Weekly News – Effluent spills, permit processing, saleyard welfare standards

Click here to download the latest ALRTA Newsletter or read on about enforcing the chain of responsibility regarding effluent spills.


This week the ALRTA formally wrote to the National Heavy Vehicle Regulator seeking a nationally consistent approach to the application of chain of responsibility for effluent spills.

We have clearly laid out the legal basis for extended liability to be applied under the Heavy Vehicle National Law and demonstrated that the Australian Animal Welfare Standards and Guidelines – Land Transport of Livestock clearly identifies that the consignor is responsible for the application of appropriate pre-transit feed / water curfews and communicating these to other parties in the chain.

The use of effluent tanks on livestock trailers cannot solve what is fundamentally a chain of responsibility problem.  Tanks do not have the capacity to hold the effluent generated by animals that have not been prepared correctly and managed dumping points would need to be placed at 50km intervals along all rural roads in Australia for effluent tanks to be an effective solution.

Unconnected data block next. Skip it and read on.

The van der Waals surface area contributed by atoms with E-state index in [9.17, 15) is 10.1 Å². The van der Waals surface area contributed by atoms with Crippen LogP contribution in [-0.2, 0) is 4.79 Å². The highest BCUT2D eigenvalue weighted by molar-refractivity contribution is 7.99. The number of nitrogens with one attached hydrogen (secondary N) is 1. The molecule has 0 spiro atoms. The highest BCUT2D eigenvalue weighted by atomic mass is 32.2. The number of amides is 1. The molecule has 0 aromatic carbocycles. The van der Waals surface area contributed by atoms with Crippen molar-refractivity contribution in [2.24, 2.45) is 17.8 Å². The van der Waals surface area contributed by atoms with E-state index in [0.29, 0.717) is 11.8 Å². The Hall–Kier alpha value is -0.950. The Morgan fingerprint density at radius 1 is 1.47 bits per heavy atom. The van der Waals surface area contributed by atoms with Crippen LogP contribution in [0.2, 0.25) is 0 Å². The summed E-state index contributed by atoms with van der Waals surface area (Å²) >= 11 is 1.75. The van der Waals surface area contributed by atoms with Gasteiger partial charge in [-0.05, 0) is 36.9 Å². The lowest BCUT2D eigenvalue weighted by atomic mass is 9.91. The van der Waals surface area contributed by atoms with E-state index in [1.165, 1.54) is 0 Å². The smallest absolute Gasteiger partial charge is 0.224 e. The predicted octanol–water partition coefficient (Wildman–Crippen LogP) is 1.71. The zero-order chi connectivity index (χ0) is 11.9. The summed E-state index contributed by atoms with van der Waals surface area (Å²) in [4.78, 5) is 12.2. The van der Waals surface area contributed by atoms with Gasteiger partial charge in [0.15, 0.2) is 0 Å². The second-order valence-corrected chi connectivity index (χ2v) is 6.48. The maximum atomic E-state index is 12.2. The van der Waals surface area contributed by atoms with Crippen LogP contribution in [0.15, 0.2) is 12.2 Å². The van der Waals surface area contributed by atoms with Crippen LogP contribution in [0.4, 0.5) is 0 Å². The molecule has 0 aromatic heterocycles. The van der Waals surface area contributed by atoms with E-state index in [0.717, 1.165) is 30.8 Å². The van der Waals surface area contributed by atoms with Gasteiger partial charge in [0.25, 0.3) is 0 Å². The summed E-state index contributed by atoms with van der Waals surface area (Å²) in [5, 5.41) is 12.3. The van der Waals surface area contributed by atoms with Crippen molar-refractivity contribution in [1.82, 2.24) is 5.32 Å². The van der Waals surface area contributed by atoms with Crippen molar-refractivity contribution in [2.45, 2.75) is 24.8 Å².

Recognising that there are prevailing market incentives which discourage consignors from correctly applying curfews, we have asked for a 3 month period in which warnings are first issued to chain parties.  After this time an appropriate basis for infringing or prosecuting chain parties under extended liability would be:

  • For trucks without operable effluent tanks: substantial and severe breaches.
  • For trucks with operable effluent tanks: all breaches.

The ALRTA is liaising with representatives of chain parties to help make them aware of their responsibilities.  We do not want to see prosecutions – we want to see a change in practice.  Unfortunately, the reality is that some parties simply will not take notice until the fines hitting our drivers are hitting them too.

Chain of responsibility laws were expressly designed to ensure that all parties that influence on road outcomes take their fair share of responsibility. This is a relatively clear-cut case that will test the ability of the law and the national regulator to meet that objective.